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Diversification in pastoral enterprises
In Texas, a Nubian Ibex breeding buck and kids bred for the abundant hunting market.
As the recipient of a 2017 Nuffield Scholarship supported by AWI, Felicity McLeod from Wentworth in western NSW has investigated how pastoral wool enterprises can potentially increase income through diversification.
Felicity McLeod was motivated to investigate approaches to enterprise diversity after prolonged drought on her family’s 121,000-hectare beef, sheep and rangeland goat enterprise near Wentworth, NSW.
“If ever there was a time to study diversification in the rangelands then now is that time. However, the drought was not the only driver for my studies; it was also about managing for the future and improving long-term economic viability and sustainability in an unpredictable climate,” Felicity said.
“I returned from my Nuffield research to mustering stock for trucking out. Normally, the task would have been lamb marking and crutching, but in the previous 18 months a large portion of our ewes and lambs and nearly all our cattle had been sold due to a lack of rain.
“Unreliable rainfall is of course not new in the Western Division of NSW. Management of ground cover and the availability of water for livestock use are the main limiting factors facing pastoralists in the region.
In Brazil, goats remove the thorns from rope cactus allowing sheep to eat the plant’s flesh.
“At times, goat sales make up more than 50% of the annual income for our business. We also have sections of Popiltah and Popio lakes, which fill following flood events in Queensland and we capitalise on the moisture in the deep clay soils by planting crops on the lake beds.
“I wanted to use my Nuffield Scholarship to explore possibilities for these and other types of enterprise diversification, and to find out the viability of various approaches back home.”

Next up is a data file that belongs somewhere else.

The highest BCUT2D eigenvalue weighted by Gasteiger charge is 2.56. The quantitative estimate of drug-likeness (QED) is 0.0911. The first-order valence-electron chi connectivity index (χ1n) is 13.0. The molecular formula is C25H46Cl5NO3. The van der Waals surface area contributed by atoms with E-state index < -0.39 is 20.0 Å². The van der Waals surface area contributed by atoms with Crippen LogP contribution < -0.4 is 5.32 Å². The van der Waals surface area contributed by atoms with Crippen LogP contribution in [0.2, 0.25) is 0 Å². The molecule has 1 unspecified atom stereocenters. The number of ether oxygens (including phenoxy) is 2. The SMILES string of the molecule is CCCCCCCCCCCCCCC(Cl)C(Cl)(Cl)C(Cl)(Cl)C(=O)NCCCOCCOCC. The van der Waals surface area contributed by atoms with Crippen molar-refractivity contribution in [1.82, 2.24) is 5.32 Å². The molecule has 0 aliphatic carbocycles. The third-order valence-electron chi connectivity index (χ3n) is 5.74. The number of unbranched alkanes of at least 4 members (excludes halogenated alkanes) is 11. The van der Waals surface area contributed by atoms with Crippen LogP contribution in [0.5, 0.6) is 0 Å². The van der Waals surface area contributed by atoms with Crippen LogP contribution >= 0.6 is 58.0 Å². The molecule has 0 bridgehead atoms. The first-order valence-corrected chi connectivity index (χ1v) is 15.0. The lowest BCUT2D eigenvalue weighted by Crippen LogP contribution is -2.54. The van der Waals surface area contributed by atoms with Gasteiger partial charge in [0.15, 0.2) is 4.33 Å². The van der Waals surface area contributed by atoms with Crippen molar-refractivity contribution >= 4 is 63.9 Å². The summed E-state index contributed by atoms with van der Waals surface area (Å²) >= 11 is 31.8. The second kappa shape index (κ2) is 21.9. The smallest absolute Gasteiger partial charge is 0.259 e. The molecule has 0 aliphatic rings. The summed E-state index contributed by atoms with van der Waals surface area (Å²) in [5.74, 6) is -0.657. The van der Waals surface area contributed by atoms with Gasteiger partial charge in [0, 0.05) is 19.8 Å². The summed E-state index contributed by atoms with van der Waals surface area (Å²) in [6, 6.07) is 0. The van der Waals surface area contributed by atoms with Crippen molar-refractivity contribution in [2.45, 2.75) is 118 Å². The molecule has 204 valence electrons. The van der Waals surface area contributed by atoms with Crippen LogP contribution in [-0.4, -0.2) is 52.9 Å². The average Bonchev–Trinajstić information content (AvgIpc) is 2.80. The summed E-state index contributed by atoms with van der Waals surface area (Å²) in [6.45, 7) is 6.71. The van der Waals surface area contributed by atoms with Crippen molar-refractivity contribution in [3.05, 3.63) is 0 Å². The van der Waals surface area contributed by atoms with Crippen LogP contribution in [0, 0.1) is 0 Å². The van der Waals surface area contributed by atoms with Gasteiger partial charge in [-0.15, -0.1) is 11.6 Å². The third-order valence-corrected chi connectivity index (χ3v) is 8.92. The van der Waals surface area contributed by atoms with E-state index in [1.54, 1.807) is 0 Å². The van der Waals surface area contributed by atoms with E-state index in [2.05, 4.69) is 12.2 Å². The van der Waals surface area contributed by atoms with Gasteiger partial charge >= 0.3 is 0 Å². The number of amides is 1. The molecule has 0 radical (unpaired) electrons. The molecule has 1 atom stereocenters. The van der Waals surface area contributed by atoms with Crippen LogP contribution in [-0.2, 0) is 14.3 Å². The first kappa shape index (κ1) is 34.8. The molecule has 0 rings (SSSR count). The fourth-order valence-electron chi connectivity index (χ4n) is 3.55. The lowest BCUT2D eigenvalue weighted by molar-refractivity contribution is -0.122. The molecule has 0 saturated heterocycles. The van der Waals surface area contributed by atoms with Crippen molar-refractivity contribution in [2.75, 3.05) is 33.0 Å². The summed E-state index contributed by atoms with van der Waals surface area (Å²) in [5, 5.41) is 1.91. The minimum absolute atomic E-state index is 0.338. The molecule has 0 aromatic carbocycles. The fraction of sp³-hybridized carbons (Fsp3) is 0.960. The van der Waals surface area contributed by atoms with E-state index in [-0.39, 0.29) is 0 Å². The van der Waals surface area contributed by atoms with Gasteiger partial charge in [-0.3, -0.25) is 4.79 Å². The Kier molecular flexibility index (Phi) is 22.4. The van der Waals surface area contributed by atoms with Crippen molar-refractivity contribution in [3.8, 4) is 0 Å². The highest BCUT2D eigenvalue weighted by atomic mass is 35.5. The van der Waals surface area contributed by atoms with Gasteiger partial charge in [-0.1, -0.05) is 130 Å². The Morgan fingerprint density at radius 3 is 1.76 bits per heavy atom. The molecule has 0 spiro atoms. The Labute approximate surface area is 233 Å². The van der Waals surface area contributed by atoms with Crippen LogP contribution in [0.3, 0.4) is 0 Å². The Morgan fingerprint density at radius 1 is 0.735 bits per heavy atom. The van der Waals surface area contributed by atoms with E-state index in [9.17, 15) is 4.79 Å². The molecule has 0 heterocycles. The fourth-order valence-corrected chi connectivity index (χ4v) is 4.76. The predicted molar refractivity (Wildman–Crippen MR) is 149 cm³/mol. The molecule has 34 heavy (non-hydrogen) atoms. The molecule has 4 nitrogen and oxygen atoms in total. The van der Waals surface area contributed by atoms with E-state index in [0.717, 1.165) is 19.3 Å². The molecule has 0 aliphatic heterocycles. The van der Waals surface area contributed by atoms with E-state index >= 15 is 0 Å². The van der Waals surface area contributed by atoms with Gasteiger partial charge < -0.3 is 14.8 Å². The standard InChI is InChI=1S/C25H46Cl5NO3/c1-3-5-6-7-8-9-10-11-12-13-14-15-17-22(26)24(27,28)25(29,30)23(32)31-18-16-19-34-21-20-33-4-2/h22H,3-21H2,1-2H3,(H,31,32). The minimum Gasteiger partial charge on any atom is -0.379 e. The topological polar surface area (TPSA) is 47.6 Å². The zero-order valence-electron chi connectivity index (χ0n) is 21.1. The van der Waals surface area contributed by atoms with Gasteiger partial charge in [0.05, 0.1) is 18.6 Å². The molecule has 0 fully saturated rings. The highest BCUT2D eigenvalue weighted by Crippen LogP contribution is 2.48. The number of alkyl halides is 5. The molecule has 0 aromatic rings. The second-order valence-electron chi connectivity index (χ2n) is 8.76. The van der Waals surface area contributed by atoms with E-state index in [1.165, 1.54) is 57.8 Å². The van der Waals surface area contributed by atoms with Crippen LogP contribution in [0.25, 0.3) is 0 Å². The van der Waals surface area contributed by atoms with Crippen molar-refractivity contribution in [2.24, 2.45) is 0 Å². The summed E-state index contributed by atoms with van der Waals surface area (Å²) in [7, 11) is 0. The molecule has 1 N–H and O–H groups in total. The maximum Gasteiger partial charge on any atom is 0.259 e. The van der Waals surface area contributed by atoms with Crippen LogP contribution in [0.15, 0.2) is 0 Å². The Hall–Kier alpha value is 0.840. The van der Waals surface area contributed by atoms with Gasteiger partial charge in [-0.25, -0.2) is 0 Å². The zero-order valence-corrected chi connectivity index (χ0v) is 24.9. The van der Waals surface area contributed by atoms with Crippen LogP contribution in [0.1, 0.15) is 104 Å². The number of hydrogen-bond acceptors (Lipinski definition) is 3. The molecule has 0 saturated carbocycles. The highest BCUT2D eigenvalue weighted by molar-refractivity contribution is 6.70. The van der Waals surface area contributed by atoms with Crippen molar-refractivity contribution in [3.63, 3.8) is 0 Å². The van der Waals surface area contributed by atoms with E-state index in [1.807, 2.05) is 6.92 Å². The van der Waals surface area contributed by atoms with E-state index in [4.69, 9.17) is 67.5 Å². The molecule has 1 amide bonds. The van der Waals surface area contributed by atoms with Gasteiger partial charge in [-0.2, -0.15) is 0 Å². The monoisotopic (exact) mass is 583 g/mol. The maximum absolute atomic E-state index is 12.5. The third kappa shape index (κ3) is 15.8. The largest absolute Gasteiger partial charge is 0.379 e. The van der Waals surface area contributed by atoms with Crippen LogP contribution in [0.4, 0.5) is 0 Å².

Felicity travelled to Brazil, Denmark, India, New Zealand, South Africa, Qatar, United States and the United Kingdom. She met with farmers who had diversified their livestock enterprises and her report (released in October) details what they considered critical factors for success, along with several challenges and pitfalls.
In New Zealand, glamping-style tourism adds extra income to a farm business. PHOTO: brians101
The report details novel approaches to multi-species diversification including deer, goats and more exotic species. It concludes that while feed and water availability are the first considerations, market access and evaluation of animal behaviour along with the suitability of particular breeds to country type and topography are also key factors.
“In Texas I visited properties where goats complement the grazing of Merino sheep and Angus cattle. Goats fit well into their Merino production system given goats’ browsing habits and palate for trees, shrubs and rougher vegetation. They can also reduce vegetable matter in fleeces and control weeds and brush allowing better grass growth for the Merinos.
“In the Juazeiro region of Brazil, I met a farmer whose in-depth understanding of the local desert plants and interrelationships between livestock species led to successful diversification for his business. Amazingly, his goats remove the thorns from rope cactus, allowing his sheep to benefit from the flesh of the plant, which has a protein content of 8%.
“I met a farmer in Texas who, as well as a running a more traditional enterprise, has also been raising a desert adaptive goat antelope – the Nubian Ibex – which are sold into Texan game parks for hunting. The kids at six months sell for US$2,500 to $US4,000, while adults can make $8,000 a head. At another ranch I visited, hunting licences make up at least 50% of the business income, supplementing its sheep, goat and cattle operations.”
In South Dakota, tallow from a farm’s sheep is used to make soaps and skin products.
The report also details a range of approaches to value-adding, which have allowed producers to turn what was once considered waste product into an alternative revenue stream.
“In South Dakota, USA, I met a sheep meat producer who had started using tallow from sheep to make soaps and skin products, as well as toys and rugs from wool and skins. While a modest revenue stream, the concept of turning waste into a money-making product is appealing and has wider application across a range of businesses,” Felicity said.
The report also explores examples Felicity saw for improving on-farm efficiencies and how to manage predation.
“Ultimately, there are many options when investigating enterprise diversity, and many considerations that must be taken into account prior to commitment. The opportunities are there, but success depends on a well-researched approach which is tailored to the individual’s farm, business, and resource availability,” Felicity added.
More information: www.wool.com/nuffield
This article appeared in the December 2019 edition of AWI’s Beyond the Bale magazine. Reproduction of the article is encouraged, however prior permission must be obtained from the Editor.